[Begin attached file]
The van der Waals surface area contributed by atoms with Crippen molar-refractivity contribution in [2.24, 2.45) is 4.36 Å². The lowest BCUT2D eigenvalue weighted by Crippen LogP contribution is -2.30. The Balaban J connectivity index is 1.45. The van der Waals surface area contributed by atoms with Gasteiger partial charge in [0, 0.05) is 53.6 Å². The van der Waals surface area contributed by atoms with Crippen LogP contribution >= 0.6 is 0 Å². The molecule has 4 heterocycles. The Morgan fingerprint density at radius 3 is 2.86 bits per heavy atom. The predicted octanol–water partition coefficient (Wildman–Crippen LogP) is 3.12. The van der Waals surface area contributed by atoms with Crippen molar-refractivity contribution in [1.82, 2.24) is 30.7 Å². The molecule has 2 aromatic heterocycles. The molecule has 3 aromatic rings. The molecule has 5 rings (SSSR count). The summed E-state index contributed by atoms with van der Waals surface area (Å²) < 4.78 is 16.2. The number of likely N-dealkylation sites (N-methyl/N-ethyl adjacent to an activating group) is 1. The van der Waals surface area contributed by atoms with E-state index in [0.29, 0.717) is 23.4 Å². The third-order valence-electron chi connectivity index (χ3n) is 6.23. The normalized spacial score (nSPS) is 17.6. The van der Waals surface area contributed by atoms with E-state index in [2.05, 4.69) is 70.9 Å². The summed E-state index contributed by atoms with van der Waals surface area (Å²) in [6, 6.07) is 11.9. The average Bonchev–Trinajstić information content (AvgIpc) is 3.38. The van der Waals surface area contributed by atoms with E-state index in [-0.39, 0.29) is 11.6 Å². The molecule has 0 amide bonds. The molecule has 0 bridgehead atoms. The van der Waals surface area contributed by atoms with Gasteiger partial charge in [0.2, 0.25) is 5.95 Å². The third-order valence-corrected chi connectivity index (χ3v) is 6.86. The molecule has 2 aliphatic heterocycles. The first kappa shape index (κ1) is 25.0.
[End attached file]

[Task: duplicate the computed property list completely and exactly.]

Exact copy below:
The van der Waals surface area contributed by atoms with Crippen molar-refractivity contribution in [2.24, 2.45) is 4.36 Å². The lowest BCUT2D eigenvalue weighted by Crippen LogP contribution is -2.30. The Balaban J connectivity index is 1.45. The van der Waals surface area contributed by atoms with Gasteiger partial charge in [0, 0.05) is 53.6 Å². The van der Waals surface area contributed by atoms with Crippen LogP contribution >= 0.6 is 0 Å². The molecule has 4 heterocycles. The Morgan fingerprint density at radius 3 is 2.86 bits per heavy atom. The predicted octanol–water partition coefficient (Wildman–Crippen LogP) is 3.12. The van der Waals surface area contributed by atoms with Crippen molar-refractivity contribution in [1.82, 2.24) is 30.7 Å². The molecule has 2 aromatic heterocycles. The molecule has 3 aromatic rings. The molecule has 5 rings (SSSR count). The summed E-state index contributed by atoms with van der Waals surface area (Å²) < 4.78 is 16.2. The number of likely N-dealkylation sites (N-methyl/N-ethyl adjacent to an activating group) is 1. The van der Waals surface area contributed by atoms with E-state index in [0.29, 0.717) is 23.4 Å². The third-order valence-electron chi connectivity index (χ3n) is 6.23. The normalized spacial score (nSPS) is 17.6. The van der Waals surface area contributed by atoms with E-state index in [2.05, 4.69) is 70.9 Å². The summed E-state index contributed by atoms with van der Waals surface area (Å²) in [6, 6.07) is 11.9. The average Bonchev–Trinajstić information content (AvgIpc) is 3.38. The van der Waals surface area contributed by atoms with E-state index in [-0.39, 0.29) is 11.6 Å². The molecule has 0 amide bonds. The molecule has 0 bridgehead atoms. The van der Waals surface area contributed by atoms with Gasteiger partial charge in [0.2, 0.25) is 5.95 Å². The third-order valence-corrected chi connectivity index (χ3v) is 6.86. The molecule has 2 aliphatic heterocycles. The first kappa shape index (κ1) is 25.0.